Europeans and a vast population of the US are fast welcoming a new fixture in their homes that they, until recently, never considered a necessity: air conditioners (ACs).
The ACs are no more an asset of desire or aspiration, but a need to tide over heatwaves that sweeping these areas with increasing regularity and intensity.
Currently, more than 60 per cent of the US is under the grip of heatwaves. Temperature has broken records in Germany, Belgium and Netherlands. The UK’s meteorology department on July 30 said the country recorded its highest-ever temperature — 38.7 degrees Celsius.
In the first week of July 2019, the Census Bureau of the US released its annual survey called Characteristics of New Housing. Its data on air conditioning individual houses followed the trajectory of the rising heatwave in the country.
In 1974, only 65 per cent of the new housing units had built-in air conditioning and in 2018 it rose to 94 per cent.
What links this data to rising heat waves is the fact that traditionally cooler or naturally conditioned region like the US’ northeast has reported sale and installation of more air conditioners. Air conditioning has been traditionally higher in the southern region of the country.
Last year, Germany reported its second-warmest year since 1881. This climate landmark also spiked air conditioner selling by 15 per cent, said the country’s Trade Association for Air Conditioning. The country sold around 2 lakh AC units.
Germans are used to electric ceiling fans, like Indians, and open their windows frequently, instead of using ACs or chilling.
Energy experts see this new normal as a heating up landscape cutting across continents, precipitating a chain reaction of higher energy consumption and more emission.
It is not only new areas like the Europe and the northeast region of the US that are under the grip of heatwaves, increasing number of developing countries too are falling prey to this climate phenomenon.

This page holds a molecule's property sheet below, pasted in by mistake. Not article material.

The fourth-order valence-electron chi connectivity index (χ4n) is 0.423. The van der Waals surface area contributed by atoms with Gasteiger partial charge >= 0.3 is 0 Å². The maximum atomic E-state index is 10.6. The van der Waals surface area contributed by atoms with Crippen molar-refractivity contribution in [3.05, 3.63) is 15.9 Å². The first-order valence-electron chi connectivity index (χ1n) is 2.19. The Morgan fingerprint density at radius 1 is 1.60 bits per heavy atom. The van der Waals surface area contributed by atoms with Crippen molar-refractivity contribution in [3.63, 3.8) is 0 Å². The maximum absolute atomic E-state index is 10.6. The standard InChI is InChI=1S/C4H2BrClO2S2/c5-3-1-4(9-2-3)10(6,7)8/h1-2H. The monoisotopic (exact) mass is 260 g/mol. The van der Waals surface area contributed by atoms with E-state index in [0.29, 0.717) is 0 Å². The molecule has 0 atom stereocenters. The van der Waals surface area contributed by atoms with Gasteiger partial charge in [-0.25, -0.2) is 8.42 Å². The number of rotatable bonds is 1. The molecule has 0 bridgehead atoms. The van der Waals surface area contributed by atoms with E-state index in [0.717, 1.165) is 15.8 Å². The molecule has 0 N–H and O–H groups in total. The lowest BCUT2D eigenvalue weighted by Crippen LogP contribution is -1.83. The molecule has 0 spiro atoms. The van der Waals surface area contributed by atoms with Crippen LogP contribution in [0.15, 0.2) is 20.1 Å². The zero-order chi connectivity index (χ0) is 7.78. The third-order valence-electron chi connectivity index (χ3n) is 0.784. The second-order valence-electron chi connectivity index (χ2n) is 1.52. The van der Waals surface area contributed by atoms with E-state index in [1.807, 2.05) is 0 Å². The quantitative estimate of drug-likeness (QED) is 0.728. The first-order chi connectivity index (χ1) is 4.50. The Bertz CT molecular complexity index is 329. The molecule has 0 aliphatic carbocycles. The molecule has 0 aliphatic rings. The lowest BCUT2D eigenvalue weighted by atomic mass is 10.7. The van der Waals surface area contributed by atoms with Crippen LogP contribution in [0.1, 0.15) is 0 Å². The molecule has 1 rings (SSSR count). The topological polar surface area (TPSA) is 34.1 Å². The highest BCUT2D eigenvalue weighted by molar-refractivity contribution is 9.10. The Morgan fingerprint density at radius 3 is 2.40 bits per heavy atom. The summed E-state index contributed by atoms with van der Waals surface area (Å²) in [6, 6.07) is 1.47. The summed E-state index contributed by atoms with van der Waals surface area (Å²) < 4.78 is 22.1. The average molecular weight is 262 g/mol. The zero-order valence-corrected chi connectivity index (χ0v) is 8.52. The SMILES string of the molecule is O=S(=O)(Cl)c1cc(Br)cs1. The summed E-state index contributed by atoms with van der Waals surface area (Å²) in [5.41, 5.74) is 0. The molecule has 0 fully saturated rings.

These countries use ACs less. But, what’s concerning is that if these countries record high use of ACs, there will be a significant increase in energy consumption.
According to the International Energy Association (IEA), 2.8 billion people reside in “hot countries”. These countries have average daily temperature above 25 degrees C.
“Access to cooling services is becoming a major issue, especially in developing countries where owning an air conditioner is still uncommon,” wrote Chiara Delmastro, analyst and John Dulac, energy technology policy analyst with the IEA.
In developing countries, less than 10 per cent of houses have air conditioners. On the other hand, 90 per cent of houses in countries like Japan and the US have ACs. But in both the cases use of ACs is expected to increase or is already increasing.
According to the IEA data, up to 2.5 billion people in hot countries are projected to have an air conditioner by 2050. And it still leaves out 1.9 billion people without an AC, even though they would also need it. This estimates that 75 per cent of people living in hot countries would potentially use air conditioners by 2050.
“This means that an additional 720 million people, or equivalently 175 million households, beyond those already expected to purchase one would have access to an air conditioner by 2050. This grows to as much as 1.6 billion people by 2100 – giving access to cooling to the equivalent of the current populations of India and Brazil combined,” wrote Chiara and John.
The IEA’s Sustainable Development Scenario that explores ways to universal electricity access by 2030 read that electricity demand of the 175 million households with an AC by 2050 would be around 105 terawatt-hours (TWh, 45 per cent of it will be consumed by ACs).
With millions still without access to grid or off-grid access to power, people would also use diesel generators. This, in turn, will lead to not only direct emission but also add on to households’ expenses which could have been used for other necessities.